You can place your reverb plug-in at a different point in the plug-in sequence, but this would be for a special effect. This would not be the way to obtain a natural sound quality, but if you are looking for something unusual, then experimenting with the placement of the reverb plug-in is one way to do it.
One last point
Remember that there are no rules in recording. Whatever sounds good to you, and your client or the market you sell into, is most definitely the right way to do things. But the above sequence of processes and effects is in most cases the best way to work.
Wednesday, January 11, 2012
Aux channels are commonly found in the analog world; aux tracks in the world of the DAW. What do they have in common, and how do they differ? What can you do with them?
Let's start in the analog world, specifically in the analog mixing console, which is where many of our modern concepts of DAW mixing originate.
Analog auxiliary channels
An analog mixing console possesses a number of channels. You could, for instance, connect a number of microphones to the same number of channels, and mix a band playing live directly into stereo. Or you could connect the tracks of a multitrack recorder and mix to stereo.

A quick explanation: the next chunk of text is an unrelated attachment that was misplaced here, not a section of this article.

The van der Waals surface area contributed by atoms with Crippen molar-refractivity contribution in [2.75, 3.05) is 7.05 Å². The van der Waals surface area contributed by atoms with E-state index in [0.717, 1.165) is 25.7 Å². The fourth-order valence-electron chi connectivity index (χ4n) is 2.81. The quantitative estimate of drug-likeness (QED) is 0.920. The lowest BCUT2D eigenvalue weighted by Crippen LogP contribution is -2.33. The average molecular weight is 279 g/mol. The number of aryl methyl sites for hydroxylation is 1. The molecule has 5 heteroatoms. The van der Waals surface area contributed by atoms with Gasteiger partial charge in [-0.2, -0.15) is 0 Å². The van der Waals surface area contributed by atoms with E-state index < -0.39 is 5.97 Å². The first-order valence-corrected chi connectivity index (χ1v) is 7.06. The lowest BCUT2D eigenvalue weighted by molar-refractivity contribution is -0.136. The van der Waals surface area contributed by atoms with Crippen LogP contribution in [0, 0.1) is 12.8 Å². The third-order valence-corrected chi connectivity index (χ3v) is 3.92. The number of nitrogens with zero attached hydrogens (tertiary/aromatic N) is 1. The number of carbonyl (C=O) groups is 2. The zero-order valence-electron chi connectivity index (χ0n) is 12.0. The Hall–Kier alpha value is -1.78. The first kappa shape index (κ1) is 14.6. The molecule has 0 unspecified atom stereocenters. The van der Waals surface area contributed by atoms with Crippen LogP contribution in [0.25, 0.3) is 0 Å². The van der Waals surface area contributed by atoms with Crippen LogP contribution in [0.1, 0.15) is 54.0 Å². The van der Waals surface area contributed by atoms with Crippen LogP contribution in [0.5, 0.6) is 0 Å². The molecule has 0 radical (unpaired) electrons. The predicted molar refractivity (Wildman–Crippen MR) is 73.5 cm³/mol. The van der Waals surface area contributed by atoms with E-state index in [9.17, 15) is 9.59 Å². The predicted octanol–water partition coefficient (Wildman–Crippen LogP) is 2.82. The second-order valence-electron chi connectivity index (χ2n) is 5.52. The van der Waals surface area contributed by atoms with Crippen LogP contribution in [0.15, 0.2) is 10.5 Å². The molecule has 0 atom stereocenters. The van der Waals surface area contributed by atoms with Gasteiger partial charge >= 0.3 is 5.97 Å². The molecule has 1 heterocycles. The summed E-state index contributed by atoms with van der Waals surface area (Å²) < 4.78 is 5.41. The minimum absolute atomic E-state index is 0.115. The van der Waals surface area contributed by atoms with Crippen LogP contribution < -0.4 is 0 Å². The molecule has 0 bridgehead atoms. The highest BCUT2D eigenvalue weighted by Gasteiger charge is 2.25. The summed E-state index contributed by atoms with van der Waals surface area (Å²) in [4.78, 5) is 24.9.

Each channel will have a preamplifier, EQ, auxiliary sends (an explanation for which I will save for another article), pan, fader, solo and mute controls.
A small mixing console might have eight channels; a large console might have thirty-two or more (often in multiples of eight).
Auxiliary channels are exactly like channels, but with fewer features. Typically an aux channel will have a line input (no mic), pan, rotary fader, solo and mute. There may be a couple of aux sends but there will be no (or minimal) EQ.
Although aux channels don't have as many facilities as standard channels, they take up less space on the surface of the console. So they are easily provided as useful extra channels that you can use when you don't need the full features of a standard channel - reverb returns for instance.
Digital mixing consoles can have auxiliary channels too.
Auxiliary channels are sometimes called 'auxiliary returns', but this implies that there has to be a send-return relationship of some kind. Often this is so, but it doesn't have to be.